James Griffin grew up in the middle of five children, and he found that art was a method of appropriate attention seeking from his parents. His late mother, Gibson, wasn’t the type to tell him he needed a backup plan. She encouraged him because she was an art student, herself, before having children. His father, Vincent’s career in international business helped shape Griffin’s passion. Griffin was born in Ontario, Canada, and moved to the U.S. for a couple of years before moving to Peru (no one in his family spoke Spanish), then back to the U.S. By the time he was 11 years old, they had moved to London, where Griffin spent has adolescence being exposed to classical art. He not only got the sense that he could do anything he wanted as far as art was concerned, but he also got the feel for paint — literally. In those days, there weren’t museum guards. His curiosity as a young artist urged him to reach out at museums and feel the priceless Monet, da Vinci, Turner or any painting he could. Even though he knows he shouldn’t have been touching them, it gave him a special feeling for creation he wouldn’t have had otherwise.
Following his study of art at Pratt Institute, he stayed in Brooklyn, N.Y. He worked as an artist and a carpenter until a neighbor, Charles Gehm, saw his work. Gehm created the covers of romance novels and needed help. Being an assistant quickly evolved into Griffin doing the work himself, and then it became his career. But he would always continue his non-commercial art on the side. Cover art is planned. It comes from photo shoots that use models followed by illustrating and painting the scene. Over the years, the cover-art process has evolved to creating pieces digitally. Sometimes, Griffin will use this process to help plan what he’ll paint for a gallery-style piece.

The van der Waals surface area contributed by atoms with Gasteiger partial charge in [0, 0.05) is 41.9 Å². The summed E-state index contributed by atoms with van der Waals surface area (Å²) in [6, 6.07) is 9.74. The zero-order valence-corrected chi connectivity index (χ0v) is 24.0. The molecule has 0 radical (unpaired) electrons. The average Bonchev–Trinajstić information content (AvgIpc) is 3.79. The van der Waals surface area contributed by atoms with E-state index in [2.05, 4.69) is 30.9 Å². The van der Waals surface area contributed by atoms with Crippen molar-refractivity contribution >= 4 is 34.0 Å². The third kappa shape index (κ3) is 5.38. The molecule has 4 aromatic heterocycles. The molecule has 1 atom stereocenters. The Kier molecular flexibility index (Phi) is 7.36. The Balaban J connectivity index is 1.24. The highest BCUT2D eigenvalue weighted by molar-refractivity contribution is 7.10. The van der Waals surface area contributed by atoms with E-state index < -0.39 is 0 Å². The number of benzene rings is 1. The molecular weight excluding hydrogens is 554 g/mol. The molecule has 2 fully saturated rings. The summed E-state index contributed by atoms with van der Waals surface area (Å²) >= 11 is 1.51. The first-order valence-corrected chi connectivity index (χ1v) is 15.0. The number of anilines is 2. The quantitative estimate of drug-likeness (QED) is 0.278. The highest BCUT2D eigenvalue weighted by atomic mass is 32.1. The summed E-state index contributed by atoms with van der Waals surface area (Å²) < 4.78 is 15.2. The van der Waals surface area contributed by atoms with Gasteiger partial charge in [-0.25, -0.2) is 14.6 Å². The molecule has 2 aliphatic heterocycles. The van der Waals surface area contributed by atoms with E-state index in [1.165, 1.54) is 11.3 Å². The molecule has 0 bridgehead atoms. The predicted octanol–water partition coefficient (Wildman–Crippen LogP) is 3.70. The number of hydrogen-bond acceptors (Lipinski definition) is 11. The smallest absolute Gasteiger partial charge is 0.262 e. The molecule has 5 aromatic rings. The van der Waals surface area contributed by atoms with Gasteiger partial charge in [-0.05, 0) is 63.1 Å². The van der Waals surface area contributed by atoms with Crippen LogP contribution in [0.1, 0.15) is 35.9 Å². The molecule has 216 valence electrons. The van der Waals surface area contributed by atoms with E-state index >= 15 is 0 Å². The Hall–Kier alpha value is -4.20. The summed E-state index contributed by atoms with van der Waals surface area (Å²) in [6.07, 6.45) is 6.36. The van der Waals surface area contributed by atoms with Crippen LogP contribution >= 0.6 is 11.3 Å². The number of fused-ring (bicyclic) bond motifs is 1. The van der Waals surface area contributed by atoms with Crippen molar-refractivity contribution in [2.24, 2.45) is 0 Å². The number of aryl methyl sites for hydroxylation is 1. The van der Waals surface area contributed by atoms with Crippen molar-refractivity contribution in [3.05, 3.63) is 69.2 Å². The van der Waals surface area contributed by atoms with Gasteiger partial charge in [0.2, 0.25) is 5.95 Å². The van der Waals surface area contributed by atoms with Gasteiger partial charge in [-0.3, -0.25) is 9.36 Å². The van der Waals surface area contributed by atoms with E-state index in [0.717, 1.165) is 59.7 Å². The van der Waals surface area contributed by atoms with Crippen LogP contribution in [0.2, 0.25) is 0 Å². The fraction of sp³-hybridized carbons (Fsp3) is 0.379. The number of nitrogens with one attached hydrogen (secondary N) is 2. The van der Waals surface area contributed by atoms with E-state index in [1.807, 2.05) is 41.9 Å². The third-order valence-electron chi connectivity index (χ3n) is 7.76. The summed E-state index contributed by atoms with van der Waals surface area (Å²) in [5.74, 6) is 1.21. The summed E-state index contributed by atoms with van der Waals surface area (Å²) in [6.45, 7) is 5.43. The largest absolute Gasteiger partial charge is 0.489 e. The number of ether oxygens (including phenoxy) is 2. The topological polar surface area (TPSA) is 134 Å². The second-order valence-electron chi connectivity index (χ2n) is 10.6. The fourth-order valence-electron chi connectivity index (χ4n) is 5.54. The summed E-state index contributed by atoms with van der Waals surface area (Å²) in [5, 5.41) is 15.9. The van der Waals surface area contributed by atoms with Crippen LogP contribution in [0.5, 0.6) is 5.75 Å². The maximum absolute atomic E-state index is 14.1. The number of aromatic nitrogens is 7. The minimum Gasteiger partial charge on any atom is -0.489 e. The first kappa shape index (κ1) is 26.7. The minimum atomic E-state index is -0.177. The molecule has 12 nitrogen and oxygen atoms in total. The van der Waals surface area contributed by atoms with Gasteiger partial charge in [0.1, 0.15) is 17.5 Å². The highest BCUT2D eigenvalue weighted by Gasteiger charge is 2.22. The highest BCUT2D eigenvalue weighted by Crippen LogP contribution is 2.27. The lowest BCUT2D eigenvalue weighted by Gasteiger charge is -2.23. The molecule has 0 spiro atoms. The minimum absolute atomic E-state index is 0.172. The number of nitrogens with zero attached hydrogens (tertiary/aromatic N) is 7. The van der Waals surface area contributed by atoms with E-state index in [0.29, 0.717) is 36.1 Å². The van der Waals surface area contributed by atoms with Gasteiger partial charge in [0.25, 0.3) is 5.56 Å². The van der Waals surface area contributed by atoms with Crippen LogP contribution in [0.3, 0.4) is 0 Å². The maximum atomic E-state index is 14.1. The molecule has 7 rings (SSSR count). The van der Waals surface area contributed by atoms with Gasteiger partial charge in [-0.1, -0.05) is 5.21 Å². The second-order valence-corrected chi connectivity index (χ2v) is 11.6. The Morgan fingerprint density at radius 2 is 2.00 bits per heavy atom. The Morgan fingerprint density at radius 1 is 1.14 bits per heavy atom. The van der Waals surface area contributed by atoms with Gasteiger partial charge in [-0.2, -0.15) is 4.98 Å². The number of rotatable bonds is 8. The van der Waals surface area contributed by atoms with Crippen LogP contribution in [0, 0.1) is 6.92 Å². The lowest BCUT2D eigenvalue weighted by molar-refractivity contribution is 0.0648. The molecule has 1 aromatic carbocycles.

One consistent theme in his series is that all of James Griffin’s works tell a story. For instance, Forces of Nature uses women to portray a part of the natural world in a realistic way. For instance, to portray the energy of Florida’s daytime, he painted a portrait of a woman reaching for a grapefruit — she is posed similarly to the Columbia Pictures iconic image. And, even if the piece doesn’t contain an obvious story, his objective is to make the viewer feel what he was feeling when he painted it. “I think an artist is always inventing, or reinventing himself,” Griffin says. “It’s kind of a strange thing because it’s like a meditation … does what I’m putting down really represent what I am feeling?”
Six things that inspire James Griffin:
- Light — It’s the most basic. It shows or hides. It gives everything form, too. I can do a whole painting of somebody’s driveway with just the shadow coming across it; that’s inspiration enough right there.
- Color — I don’t use color the way people normally would think of using color. The sky is not always blue; it’s blue, red, green and yellow. And so is the grass. So is everything else.
- Observation — The more you look, the more you see in nature. Or, if you’re doing a face, you look into a face, and you see more and more the harder and longer you look.
- Music — I used to play a lot of music. My dad was a pianist, and I always have music playing in my head. (See James Griffin paint to music on the J. Petter Galleries YouTube Channel.)
- Pattern — Pattern is really interesting to me. I like to create patterns, and I like to break patterns.
Telling a story — Every painting is telling a story … the main reason you paint is not just to move pigment around on a canvas — it’s to actually reach out and communicate with somebody and to touch somebody. If they can feel a little about what you were feeling, even if it’s just a glimmer, that’s a really cool thing.